Asha’s face flushed from his comment, but she didn’t acknowledge it. “I can’t accept these. Every one of these is designer labeled. My whole wardrobe has never been worth what one single shirt in this collection costs,” Asha told him adamantly, looking up at him with a frown. “Why would someone I don’t know buy me clothes?”
Her brow crinkled when she was upset, making Kade want to smooth it out with his fingers and lips. “Because I asked them to do it and they wanted to do it. You don’t like the outfits?”
“They’re beautiful, but I can’t accept. You’ve done far too much for me, and you already gave me gifts.”
“Yeah, you can. They were a gift from your sister. And there isn’t a limit on giving gifts.” The stubborn woman needed clothes, and she was taking them.
“I don’t have a sister,” Asha answered warily.
“You do have a sister and a brother. And these are just clothes. It’s not a big deal. If it makes you feel any better, Maddie married one of the richest men in the world, Sam Hudson. She wanted to do this for you.” Kade knew Asha already knew the details about her probable siblings, but she obviously wasn’t ready to accept the reality. He didn’t have a doubt in his mind that she was related to Max and Maddie. Her mother had the same maiden name, and Asha had showed him a photo of her mother with her natural father, a picture that showed an older, but very similar, version of the photo that Max had of his natural mother, Alice. “Why is it so hard to accept that Max and Maddie are your sister and brother? I know it’s a shock. Maddie was surprised to find Max. But she was happy.”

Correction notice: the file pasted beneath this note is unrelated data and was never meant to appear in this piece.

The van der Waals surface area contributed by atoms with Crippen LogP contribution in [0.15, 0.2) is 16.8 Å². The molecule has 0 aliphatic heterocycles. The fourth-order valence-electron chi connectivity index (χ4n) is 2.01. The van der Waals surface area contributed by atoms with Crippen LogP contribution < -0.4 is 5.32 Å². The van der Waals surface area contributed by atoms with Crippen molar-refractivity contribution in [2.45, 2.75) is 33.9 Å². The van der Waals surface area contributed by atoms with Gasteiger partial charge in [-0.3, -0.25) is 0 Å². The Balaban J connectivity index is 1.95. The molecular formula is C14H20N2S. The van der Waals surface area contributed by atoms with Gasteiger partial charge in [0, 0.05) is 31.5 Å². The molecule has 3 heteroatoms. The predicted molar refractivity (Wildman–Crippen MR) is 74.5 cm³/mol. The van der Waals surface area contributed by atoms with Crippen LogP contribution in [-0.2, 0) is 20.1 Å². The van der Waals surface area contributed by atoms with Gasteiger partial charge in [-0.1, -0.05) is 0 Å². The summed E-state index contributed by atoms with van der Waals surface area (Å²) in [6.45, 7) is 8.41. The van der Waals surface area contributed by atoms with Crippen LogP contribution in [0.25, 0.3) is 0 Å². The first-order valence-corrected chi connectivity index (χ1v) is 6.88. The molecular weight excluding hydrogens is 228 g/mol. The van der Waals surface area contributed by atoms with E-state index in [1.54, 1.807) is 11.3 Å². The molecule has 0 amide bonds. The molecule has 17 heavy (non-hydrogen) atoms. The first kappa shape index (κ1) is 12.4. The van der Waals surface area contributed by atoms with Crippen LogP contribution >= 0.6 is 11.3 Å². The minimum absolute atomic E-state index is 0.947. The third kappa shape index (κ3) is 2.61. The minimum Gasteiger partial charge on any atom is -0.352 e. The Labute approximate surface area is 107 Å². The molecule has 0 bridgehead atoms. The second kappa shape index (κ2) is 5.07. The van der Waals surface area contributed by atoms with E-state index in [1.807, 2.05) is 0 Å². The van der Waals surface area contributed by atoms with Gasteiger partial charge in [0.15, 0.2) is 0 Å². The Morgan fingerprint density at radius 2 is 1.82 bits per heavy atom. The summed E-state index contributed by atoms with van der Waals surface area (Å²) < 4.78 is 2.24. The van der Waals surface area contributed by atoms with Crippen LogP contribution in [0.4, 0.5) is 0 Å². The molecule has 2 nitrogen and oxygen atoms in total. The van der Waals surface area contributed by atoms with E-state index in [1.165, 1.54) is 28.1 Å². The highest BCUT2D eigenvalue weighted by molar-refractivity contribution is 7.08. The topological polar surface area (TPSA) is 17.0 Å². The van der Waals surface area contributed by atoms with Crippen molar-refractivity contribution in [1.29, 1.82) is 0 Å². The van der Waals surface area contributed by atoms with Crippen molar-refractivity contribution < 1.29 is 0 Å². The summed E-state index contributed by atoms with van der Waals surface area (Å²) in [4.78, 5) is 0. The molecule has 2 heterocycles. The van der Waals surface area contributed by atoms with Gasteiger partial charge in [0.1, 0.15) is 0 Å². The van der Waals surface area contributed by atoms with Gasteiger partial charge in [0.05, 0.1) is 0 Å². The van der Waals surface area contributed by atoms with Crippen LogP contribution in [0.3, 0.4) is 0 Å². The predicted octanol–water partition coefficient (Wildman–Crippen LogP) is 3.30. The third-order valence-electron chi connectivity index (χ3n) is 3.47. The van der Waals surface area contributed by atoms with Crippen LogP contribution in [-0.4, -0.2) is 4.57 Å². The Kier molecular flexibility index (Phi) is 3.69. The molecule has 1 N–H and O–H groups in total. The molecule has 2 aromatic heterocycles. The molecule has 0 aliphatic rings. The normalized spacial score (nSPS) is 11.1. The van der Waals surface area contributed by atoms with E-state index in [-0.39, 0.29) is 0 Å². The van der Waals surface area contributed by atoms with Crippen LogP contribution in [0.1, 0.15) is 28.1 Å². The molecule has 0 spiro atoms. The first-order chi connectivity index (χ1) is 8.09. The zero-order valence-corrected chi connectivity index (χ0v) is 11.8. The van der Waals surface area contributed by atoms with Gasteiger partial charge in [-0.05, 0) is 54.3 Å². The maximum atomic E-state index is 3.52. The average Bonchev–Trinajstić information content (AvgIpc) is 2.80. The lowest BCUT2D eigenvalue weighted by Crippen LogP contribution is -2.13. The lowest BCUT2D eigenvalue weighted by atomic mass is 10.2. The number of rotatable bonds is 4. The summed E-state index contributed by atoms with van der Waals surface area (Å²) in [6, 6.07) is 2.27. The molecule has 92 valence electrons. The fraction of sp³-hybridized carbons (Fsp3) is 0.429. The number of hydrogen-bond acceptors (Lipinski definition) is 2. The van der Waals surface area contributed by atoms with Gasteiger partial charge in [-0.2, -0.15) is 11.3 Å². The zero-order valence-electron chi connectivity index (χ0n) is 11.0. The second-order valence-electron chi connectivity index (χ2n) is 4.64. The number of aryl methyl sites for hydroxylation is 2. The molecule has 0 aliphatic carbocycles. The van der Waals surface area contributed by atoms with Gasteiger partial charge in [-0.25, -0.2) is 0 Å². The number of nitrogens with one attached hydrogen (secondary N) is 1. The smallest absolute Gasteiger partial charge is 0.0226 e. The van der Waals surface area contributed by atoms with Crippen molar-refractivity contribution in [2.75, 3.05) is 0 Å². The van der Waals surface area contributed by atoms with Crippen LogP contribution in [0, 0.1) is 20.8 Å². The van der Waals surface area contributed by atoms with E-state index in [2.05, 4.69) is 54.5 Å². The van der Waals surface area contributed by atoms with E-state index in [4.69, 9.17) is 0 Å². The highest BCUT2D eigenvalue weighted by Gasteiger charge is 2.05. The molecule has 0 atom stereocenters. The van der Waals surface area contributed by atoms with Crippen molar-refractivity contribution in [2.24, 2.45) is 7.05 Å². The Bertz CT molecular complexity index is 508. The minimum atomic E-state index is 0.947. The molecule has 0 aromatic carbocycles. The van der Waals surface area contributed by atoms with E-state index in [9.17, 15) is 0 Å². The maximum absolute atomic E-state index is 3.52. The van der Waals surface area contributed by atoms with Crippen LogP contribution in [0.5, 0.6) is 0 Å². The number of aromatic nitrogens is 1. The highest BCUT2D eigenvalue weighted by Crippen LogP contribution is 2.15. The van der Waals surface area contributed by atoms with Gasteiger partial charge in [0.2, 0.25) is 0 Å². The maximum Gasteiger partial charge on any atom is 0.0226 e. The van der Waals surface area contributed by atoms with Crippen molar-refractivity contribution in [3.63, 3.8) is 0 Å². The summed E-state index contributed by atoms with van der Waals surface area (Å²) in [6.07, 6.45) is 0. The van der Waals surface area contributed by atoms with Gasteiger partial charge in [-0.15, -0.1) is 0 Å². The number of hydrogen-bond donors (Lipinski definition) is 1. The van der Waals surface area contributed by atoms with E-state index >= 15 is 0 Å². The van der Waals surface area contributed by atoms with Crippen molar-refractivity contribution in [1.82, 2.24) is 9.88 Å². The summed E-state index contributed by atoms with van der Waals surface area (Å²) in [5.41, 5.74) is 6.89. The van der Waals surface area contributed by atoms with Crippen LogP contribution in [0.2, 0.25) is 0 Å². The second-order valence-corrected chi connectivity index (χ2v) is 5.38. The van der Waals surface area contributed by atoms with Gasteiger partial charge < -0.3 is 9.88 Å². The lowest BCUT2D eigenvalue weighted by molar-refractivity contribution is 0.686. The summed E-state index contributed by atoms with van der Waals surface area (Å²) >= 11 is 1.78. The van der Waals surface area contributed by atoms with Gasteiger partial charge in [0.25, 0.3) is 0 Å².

Asha’s eyes started to water, and she turned her back on him and sat gingerly on the bed. “I’ve never had family. My foster parents fed me and clothed me, but I was never really one of them. They took me in before they had two children of their own. I never really belonged, and I felt the distance. It’s hard to explain without sounding like I’m feeling sorry for myself. I’m grateful to them. But I was never really part of the family.” Tears flowed down her cheeks, her eyes guarded. “I’m afraid, scared to believe in something that might not be true. What if I love them and they don’t love me back? What if I’m not really their sister?”
Kade’s chest tightened as he looked at Asha, small and vulnerable, yet strong enough to walk away from a relationship with nothing in order to save herself and her sanity. Had anyone ever cared about her unconditionally, just because she was an incredible woman? “You are their sister. And they’ll love you back.” How could they not? “Trust me,” he asked her huskily, knowing trust probably wouldn’t come easy for her, but he wanted it pretty damn desperately. In fact, he was beginning to covet it more than anything else he’d ever wanted.
Asha crossed her legs on the bed, her bare feet peeking out from under her jean-clad legs. She looked up at him wistfully. “Even if we are related, we’re so different. They’re incredibly wealthy and I’m used to being poor. They’re American and I’m Indian—”
“You’re American, too,” Kade growled, annoyed that Asha saw herself as “less than” compared to her siblings. “And even if you weren’t, it wouldn’t matter.”